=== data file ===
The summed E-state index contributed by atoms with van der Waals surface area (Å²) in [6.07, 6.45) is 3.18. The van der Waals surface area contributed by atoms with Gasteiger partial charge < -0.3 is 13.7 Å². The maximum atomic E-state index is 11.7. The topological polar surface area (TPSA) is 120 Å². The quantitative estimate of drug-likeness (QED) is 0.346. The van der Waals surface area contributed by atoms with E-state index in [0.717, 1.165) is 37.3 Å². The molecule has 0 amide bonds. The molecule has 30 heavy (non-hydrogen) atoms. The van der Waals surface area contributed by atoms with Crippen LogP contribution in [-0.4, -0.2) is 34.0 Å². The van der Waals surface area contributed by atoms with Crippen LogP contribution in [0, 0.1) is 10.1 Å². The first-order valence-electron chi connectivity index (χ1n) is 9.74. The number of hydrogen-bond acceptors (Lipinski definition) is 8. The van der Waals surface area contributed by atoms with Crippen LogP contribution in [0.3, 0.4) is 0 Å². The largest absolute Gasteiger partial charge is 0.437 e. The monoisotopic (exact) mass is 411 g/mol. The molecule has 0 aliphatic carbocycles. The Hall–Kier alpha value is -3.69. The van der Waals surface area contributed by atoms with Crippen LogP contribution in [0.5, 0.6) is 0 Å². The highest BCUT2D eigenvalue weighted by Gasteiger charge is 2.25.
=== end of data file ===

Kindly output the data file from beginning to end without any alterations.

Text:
The summed E-state index contributed by atoms with van der Waals surface area (Å²) in [6.07, 6.45) is 3.18. The van der Waals surface area contributed by atoms with Gasteiger partial charge < -0.3 is 13.7 Å². The maximum atomic E-state index is 11.7. The topological polar surface area (TPSA) is 120 Å². The quantitative estimate of drug-likeness (QED) is 0.346. The van der Waals surface area contributed by atoms with E-state index in [0.717, 1.165) is 37.3 Å². The molecule has 0 amide bonds. The molecule has 30 heavy (non-hydrogen) atoms. The van der Waals surface area contributed by atoms with Crippen LogP contribution in [-0.4, -0.2) is 34.0 Å². The van der Waals surface area contributed by atoms with Crippen LogP contribution in [0, 0.1) is 10.1 Å². The first-order valence-electron chi connectivity index (χ1n) is 9.74. The number of hydrogen-bond acceptors (Lipinski definition) is 8. The van der Waals surface area contributed by atoms with Crippen LogP contribution in [0.3, 0.4) is 0 Å². The largest absolute Gasteiger partial charge is 0.437 e. The monoisotopic (exact) mass is 411 g/mol. The molecule has 0 aliphatic carbocycles. The Hall–Kier alpha value is -3.69. The van der Waals surface area contributed by atoms with Crippen LogP contribution in [0.5, 0.6) is 0 Å². The highest BCUT2D eigenvalue weighted by Gasteiger charge is 2.25.